Anti-racist protesters far outnumbered the handful of white supremacists who rallied across from the White House Sunday while police kept both sides apart.
Police set up a wide no-man's land in Washington's Lafayette Square to prevent a repeat of last year's neo-Nazi rally in Charlottesville, Virginia which exploded into violence. A self-confessed Nazi is accused of running over and killing 32 year-old counter-protester Heather Heyer.
But most of the anger Sunday came in the form of profanity, chants, and signs aimed at the sparse group who showed up for what organizers called a "white civil rights rally."
Many of the white supremacists who turned out hid their faces behind flags and bandanas and refused to speak to reporters.
The organizer of Sunday's rally, Jason Kessler, said the white rights movement cannot be associated with "hate, violence, and oppression."
A few other speakers appeared, but almost no one heard them before rain and thunderstorms moved in and the tiny gathering broke up.
The counter-demonstrators said fascism must be challenged and that the United States is a nation for all people, not just a few.
President Donald Trump issued a plea for unity on Twitter Saturday, saying "We must come together as a nation, I condemn all types of racism and acts of violence. Peace to ALL Americans!"
Trump added that he has "fought" to improve the lives of minorities and vowed, "I will never stop fighting for ALL Americans!"
The president's response to the deadly 2017 rally in Charlottesville is still being criticized, a year after he declared at an impromptu news conference that there were "very fine people" among the white supremacists.
Washington police were prepared. Mayor Muriel Bowser had signed an order to escalate emergency operations.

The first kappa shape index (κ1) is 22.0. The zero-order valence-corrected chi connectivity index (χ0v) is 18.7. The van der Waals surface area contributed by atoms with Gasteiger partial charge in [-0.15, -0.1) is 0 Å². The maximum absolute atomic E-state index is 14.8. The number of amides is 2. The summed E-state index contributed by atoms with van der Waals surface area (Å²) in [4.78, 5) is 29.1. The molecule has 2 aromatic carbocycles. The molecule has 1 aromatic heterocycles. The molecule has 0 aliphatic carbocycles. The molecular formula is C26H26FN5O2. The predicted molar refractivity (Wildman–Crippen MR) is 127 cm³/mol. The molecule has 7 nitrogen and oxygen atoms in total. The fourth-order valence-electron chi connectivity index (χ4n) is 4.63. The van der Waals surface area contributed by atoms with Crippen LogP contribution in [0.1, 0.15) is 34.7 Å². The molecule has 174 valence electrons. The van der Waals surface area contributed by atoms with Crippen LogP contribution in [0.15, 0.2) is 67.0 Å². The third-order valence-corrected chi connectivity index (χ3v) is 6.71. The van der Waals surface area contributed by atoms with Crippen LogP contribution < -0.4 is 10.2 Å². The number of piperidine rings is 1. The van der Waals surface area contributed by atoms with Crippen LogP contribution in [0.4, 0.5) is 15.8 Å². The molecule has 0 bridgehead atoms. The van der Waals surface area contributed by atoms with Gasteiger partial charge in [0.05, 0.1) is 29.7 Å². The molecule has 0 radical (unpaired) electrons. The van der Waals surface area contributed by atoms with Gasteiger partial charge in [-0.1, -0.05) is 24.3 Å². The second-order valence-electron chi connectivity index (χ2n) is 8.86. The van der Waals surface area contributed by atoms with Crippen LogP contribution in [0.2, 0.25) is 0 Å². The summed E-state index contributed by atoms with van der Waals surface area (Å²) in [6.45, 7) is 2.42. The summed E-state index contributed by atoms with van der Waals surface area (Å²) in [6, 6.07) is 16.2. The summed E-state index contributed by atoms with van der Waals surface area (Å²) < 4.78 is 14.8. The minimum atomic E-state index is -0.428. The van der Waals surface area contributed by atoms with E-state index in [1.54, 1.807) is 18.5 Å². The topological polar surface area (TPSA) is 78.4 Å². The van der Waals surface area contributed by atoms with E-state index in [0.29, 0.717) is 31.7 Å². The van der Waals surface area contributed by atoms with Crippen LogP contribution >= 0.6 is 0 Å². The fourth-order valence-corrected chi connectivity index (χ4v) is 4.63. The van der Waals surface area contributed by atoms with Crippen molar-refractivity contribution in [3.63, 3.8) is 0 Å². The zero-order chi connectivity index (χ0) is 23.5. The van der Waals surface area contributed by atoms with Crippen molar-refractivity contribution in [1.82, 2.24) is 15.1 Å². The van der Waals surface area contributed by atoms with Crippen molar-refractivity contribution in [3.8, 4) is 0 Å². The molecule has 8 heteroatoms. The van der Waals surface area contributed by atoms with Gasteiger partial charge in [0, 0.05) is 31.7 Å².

"We have people coming to our city for the sole purpose of spewing hate," Bowser said. "We denounce hate. We denounce anti-Semitism, and we denounce the rhetoric we expect to hear this Sunday."
Washington police chief Peter Newsham said firearms will be prohibited at the rallies, even for gun owners with legal licenses.
Meanwhile, students and left-wing activists were in Charlottesville Saturday and Sunday to mark one year since the deadly violence. Resident Michael Lamb told VOA that last year "the police were not able to or made a decision not to enforce law. This year is very, very different.."
A University of Virginia student, Shefali Hedge, said, "I have lived in Charlottesville for 10 years. I am a med student now. I have always been very frustrated by how little the administration did after last year. I kind of want to represent the school and my classmates and standing up against white supremacy, against what happened here last year."
Virginia Governor Ralph Northam and city officials in Charlottesville announced a state of emergency was in effect through Sunday in Charlottesville and parts of Northern Virginia, outside Washington.
Northam described the state of emergency as an "administrative tool" to quickly mobilize resources, including the Virginia National Guard, if there were violent outbreaks.
The "Unite the Right" rally in a Charlottesville park was organized in 2017 by white supremacist and neo-Nazi groups to protest plans to remove a statue of Robert E. Lee, commander of the Confederate States Army during the U.S. Civil War in the 19th century.
VOA Russian service contributed to this report.